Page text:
Late Blight In Manitoba Potatoes Under Control

“It was going to be devastating if we had not talked about it (late blight) earlier.”


What could have been a late blight disaster this summer was averted by early detection and quick action on the part of potato farmers, a plant pathologist with Manitoba Agriculture and Food Initiatives says.

Late blight has been found in most, but not all, of Manitoba’s potato-growing areas, but it’s under control, said Vikram Bisht.

“It was going to be devastating if we had not talked about it (disease) earlier,” Bisht said in an interview July 13.

Still, some parts of fields, and even the odd entire field, has been worked down af ter becoming infected, said MAFRI potato specialist Brian Wilson.

Bisht just happened to discover tomatoes infected with late blight at a retail outlet in Brandon in early spring. Infected tomatoes were also found in Winnipeg.


Infected seedlings found in stores were destroyed and the public, including potato farmers, were warned to be on the lookout for the infamous disease, known for its role in the Irish Potato famine between 1845 and 1852.

Manitoba potato growers normally spray fungicides weekly to protect their crops from late blight and other fungal diseases, but many stepped up treatments to every five days in light of the increased risk, Bisht said. However, some potatoes still became infected, either through new foliage that hadn’t been sprayed or parts of a field that were missed because they were too close to shelter-belts or power lines, said Gary Sloik, manager of the Keystone Potato Producers Association.

“I think it is under control pretty well,” he said. “We’ve had late blight before and stored a crop. Sometimes growers and even the processors panic. It doesn’t mean we won’t have a decent crop.”


What it does mean, however, is higher production costs due to more fungicide applications, often with more expensive products, Sloik added.


EARLY WARNING: MAFRI plant pathologist Vikram Bisht says late blight in potatoes is under control and would have been much worse if farmers hadn’t been so quick to protect their crops with repeated fungicides applications.

Farmers with crops that still have good yield potential can handle it better than those with a poor crop, he said. Growers won’t be getting higher prices, despite their extra costs, because prices were set before seeding. And they’re lower than last year.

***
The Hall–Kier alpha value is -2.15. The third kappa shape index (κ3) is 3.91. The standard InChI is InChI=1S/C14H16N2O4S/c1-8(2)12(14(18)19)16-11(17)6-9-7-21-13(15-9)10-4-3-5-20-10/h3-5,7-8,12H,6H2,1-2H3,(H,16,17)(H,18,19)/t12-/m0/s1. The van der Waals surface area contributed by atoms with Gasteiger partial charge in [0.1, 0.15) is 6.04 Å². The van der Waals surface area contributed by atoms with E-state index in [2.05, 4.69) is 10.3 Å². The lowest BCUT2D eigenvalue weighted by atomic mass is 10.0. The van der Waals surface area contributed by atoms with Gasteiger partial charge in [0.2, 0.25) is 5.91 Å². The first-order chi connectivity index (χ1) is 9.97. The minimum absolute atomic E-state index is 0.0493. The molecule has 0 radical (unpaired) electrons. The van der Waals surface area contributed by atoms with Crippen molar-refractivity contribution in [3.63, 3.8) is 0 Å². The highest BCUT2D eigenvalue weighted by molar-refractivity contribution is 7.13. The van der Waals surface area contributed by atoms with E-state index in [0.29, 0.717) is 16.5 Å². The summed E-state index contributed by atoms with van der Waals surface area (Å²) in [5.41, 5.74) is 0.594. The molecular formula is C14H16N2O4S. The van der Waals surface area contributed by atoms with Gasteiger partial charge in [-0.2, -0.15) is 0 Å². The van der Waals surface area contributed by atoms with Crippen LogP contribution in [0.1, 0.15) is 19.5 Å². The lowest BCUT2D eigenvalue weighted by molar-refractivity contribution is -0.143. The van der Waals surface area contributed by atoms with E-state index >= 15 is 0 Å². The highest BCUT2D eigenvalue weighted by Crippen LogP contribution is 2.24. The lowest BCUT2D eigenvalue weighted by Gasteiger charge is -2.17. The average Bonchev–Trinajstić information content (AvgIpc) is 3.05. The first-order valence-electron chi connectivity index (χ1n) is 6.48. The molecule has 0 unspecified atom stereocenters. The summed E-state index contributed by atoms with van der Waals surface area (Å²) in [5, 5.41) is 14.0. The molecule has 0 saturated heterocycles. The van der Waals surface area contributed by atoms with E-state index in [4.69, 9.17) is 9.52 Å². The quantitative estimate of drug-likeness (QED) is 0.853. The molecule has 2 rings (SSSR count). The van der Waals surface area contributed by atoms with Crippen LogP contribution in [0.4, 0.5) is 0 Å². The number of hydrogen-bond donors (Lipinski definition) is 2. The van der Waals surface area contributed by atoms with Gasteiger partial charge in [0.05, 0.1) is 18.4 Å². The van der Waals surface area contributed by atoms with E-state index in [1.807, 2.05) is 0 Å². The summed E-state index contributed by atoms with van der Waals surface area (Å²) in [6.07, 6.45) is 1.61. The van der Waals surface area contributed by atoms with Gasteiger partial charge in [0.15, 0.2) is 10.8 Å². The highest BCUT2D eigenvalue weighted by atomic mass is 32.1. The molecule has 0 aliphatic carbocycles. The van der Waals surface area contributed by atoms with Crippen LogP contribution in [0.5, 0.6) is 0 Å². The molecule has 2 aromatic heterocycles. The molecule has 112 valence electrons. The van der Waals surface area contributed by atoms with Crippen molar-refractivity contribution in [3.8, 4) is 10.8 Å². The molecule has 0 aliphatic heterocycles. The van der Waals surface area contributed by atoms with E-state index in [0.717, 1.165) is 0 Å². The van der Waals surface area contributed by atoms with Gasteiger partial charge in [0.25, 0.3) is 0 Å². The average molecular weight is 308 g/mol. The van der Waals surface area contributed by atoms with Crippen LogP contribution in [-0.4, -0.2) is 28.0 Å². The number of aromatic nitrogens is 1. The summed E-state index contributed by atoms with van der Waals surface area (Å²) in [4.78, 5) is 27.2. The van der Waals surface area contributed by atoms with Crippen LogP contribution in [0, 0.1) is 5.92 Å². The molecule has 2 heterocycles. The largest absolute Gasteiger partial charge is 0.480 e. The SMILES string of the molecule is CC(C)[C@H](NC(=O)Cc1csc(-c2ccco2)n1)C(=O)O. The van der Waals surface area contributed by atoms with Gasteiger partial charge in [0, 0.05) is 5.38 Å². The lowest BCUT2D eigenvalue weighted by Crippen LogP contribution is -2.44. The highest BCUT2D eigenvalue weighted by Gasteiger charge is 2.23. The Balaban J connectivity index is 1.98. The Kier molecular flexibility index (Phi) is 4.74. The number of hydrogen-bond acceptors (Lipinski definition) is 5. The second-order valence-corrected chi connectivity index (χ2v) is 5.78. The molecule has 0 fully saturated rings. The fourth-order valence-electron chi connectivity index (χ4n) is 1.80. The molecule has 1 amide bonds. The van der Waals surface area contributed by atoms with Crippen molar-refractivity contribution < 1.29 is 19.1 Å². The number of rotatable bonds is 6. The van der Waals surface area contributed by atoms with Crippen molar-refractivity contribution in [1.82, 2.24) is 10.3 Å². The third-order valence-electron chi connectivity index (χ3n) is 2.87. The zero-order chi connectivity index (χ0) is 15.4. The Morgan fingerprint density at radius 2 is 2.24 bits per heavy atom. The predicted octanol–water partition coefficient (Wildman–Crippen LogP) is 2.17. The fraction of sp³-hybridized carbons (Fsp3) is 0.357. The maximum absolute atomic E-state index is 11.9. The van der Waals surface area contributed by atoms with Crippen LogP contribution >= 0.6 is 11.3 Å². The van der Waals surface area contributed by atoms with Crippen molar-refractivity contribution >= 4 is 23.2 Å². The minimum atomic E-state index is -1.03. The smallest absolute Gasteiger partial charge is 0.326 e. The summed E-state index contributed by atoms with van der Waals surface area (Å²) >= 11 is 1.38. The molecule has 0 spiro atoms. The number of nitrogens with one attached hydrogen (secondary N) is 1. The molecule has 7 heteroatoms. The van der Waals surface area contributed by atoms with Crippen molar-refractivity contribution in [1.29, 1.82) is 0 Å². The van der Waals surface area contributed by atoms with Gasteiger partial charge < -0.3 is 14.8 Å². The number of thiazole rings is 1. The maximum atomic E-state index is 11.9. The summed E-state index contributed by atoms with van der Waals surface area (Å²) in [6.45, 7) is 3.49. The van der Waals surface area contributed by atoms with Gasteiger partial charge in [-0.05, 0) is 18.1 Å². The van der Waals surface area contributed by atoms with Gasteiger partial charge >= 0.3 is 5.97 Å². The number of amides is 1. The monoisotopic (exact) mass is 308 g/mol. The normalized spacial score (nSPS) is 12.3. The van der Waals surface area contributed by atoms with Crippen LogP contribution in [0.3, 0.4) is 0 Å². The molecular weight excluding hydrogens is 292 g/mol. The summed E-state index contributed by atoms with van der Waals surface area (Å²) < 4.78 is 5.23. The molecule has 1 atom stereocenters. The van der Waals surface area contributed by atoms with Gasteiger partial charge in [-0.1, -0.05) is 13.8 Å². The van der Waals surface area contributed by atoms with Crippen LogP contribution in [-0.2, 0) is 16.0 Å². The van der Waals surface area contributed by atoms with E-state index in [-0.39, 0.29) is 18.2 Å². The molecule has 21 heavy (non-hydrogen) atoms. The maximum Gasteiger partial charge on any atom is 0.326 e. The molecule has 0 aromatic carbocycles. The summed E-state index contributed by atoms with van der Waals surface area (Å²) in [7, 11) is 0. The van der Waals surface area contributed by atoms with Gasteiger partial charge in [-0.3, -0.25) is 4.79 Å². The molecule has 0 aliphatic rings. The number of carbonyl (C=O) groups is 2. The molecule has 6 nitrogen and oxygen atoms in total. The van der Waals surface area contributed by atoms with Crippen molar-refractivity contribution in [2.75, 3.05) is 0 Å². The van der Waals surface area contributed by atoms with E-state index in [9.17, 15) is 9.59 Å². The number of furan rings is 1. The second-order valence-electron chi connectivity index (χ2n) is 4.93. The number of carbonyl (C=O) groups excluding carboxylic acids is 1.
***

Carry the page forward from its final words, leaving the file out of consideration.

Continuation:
Late blight-infected potatoes have been found in western Manitoba, Carberry, Winkler, Carman, and near Winnipeg, Wilson said. As of last week the disease hadn’t been found in the Treherne or Portage la Prairie areas, but there’s enough inoculum around that all potato growers must stay vigilant until harvest, he added.

A dry harvest will help. It’s less likely then that late blight spores from potato foliage will come in contact with potato tubers as they’re being harvested, Sloik said.

Infected potatoes can be treated post-harvest to prevent them from rotting in storage, Bisht said.

As of last week, Sloik estimated about half this year’s processing potato crop still has excellent potential. Much of it was planted in April, which is earlier than normal.

About 30 per cent of the potatoes were planted in May, which is normally when they are planted. The rest were planted later.

Sloik said an estimated five per cent of processing potatoes and 15 per cent of table potatoes drowned.


Some fields were replanted but are in poor shape, he said.

Wilson estimates Manitoba farmers planted less than 70,000 acres of potatoes this spring, including for processing, table, chipping and seed.

The source of the late blight infection in tomatoes this spring has not been determined, Bisht said, but he suspects it was local – perhaps spores sucked into a greenhouse by giant cooling fans.

Manitoba has two main tomato seedling suppliers. Although only one had late blight-infected tomatoes, both had to take back plants from retailers after the disease was discovered and destroy them. Given the cost of that, Bisht said both operators are sure to take steps to prevent their seedlings from being infected next year.

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About the author


Allan Dawson

Allan Dawson is a reporter with the Manitoba Co-operator based near Miami, Man. Covering agriculture since 1980, Dawson has spent most of his career with the Co-operator except for several years with Farmers’ Independent Weekly and before that a Morden-Winkler area radio station.



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